"I really can't be properly flattered by that when you haven't even seen me perform," he says, opening his eyes and sitting up. "I believe we have a matinée tomorrow, if you're interested."

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She laughs. "I believe you're mistaken about that."

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"Am I? Alas. A loss to the artistic world, I assure you."

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"I believe it. You're a marvel," she says. "Though I find I can usually improve on the work of nature if I try."

She extracts a key from her sleeve and unlocks his chains.

"Follow me, dear."

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Well, fuck, she just gets scarier, doesn't she.

Following her sounds like a terrible idea. Not following her sounds worse.

Tano pulls himself upright -- resists the urge to rub his wrists, in favor of adjusting his shirt minutely and flicking an imaginary speck of dust from the lapel -- and follows her.

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She leads him up out of the dungeon, ignoring the ambient screams and whimpers as they traverse the more active sections, and into a much nicer part of the palace. In fact, this is likely to be Nirue's own palace suite.

Adjoining the cozy sitting room is a room with a huge enchanted bathtub, assorted soaps and towels, a full-length mirror next to an enchanted washbasin - the height of luxury. She gestures invitingly to it. "Take your time getting cleaned up, and then I'll decide what you're going to wear."

She sits in one of her comfortable chairs and picks up a book.

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...among all of the various inventive things he'd heard of Nirue doing, this is not, in fact, something he was prepared for.

Tano briefly considers cutting to the chase and curling up in a ball on the floor screaming.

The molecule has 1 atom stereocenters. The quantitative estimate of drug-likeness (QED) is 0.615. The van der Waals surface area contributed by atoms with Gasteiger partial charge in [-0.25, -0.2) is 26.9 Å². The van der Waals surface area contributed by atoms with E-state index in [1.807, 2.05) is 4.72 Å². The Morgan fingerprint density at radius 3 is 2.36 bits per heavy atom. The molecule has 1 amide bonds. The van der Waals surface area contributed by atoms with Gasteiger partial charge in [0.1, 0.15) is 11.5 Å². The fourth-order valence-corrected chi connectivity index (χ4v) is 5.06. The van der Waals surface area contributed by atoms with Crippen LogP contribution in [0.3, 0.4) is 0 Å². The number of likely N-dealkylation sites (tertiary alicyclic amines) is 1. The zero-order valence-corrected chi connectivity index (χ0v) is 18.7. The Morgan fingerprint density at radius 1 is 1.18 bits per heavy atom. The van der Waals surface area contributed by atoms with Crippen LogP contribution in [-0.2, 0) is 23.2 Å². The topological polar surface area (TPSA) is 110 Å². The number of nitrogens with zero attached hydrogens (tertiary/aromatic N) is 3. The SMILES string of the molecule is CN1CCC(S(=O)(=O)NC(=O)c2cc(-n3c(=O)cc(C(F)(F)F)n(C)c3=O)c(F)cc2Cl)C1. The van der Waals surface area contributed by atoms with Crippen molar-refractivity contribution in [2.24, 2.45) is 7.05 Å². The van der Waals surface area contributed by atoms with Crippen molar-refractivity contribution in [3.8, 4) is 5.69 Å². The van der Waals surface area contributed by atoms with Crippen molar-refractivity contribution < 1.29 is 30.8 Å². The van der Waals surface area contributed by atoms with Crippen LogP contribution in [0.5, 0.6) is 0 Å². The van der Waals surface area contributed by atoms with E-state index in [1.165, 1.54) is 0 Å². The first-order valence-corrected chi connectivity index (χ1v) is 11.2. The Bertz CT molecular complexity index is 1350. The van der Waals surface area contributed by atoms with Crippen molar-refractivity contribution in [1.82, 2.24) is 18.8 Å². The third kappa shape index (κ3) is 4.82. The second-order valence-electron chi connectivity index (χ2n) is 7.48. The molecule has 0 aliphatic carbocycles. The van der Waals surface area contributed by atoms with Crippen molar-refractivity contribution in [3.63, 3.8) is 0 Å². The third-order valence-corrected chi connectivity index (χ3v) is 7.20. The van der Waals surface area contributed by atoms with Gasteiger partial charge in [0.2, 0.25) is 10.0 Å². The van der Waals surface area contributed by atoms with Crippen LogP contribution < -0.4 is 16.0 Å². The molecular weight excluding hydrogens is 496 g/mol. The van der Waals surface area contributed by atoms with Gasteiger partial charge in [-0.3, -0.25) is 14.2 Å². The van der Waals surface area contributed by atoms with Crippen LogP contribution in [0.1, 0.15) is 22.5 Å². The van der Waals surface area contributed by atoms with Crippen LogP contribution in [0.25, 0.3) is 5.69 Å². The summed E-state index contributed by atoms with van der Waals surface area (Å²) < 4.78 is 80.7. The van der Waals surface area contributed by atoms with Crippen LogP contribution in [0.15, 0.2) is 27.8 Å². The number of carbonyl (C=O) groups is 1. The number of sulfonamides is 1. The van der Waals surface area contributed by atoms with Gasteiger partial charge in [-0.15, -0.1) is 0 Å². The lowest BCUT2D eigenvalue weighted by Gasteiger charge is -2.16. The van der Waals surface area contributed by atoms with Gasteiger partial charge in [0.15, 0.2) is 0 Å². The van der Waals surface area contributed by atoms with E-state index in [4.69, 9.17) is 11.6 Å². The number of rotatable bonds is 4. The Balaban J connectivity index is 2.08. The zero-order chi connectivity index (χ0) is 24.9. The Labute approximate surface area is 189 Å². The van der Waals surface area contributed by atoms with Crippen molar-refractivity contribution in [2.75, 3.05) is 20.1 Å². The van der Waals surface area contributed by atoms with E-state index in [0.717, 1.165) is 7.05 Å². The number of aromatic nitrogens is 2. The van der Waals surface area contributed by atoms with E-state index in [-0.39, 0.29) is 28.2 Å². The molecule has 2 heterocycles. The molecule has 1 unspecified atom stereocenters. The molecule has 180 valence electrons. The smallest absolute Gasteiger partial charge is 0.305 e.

Instead, he heads to the bathroom as instructed. He doesn't bother closing the door; if he doesn't take advantage of the illusion of privacy, she can't take the chance to shatter it. Besides, two can play at this game: if Nirue wants to make a point that she doesn't have to try to keep him in her power, Tano can at least tell her that he knows perfectly well what she's doing. It's all staging, at the heart of it, after all.

Tano strips -- with remarkable efficiency; he spent weeks practicing this, getting his costume change times down -- folds his clothes neatly, and sets about figuring out the enchanted bathtub. (And the soaps. Why does any one human being need this many soaps.)

 

He emerges half an hour later, cleaned and dried and his hair combed. He leaves his towel and clothes folded in the bathroom: she is, apparently, dressing him, and he's spent his life in the theater, he's genuinely unbothered by nudity.

 

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She finishes the page she was reading, bookmarks and closes the book, and looks up to study him thoughtfully.

"Not bad," she concludes. "Almost worth presenting as-is. But I can think of a few improvements."

And - she's doing something to him with lifeshaping, some subtle process that only barely causes any discernible sensation, the lightest possible not-quite-touch on his skin -

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Gah that is intensely unpleasant -- much more so than the sensory deprivation -- Tano is trying to tell his muscles to stand still and relaxed, trying to hold his face in calm, but they're not where he expects them to be -- he doesn't know what she's doing but he is not happy about it.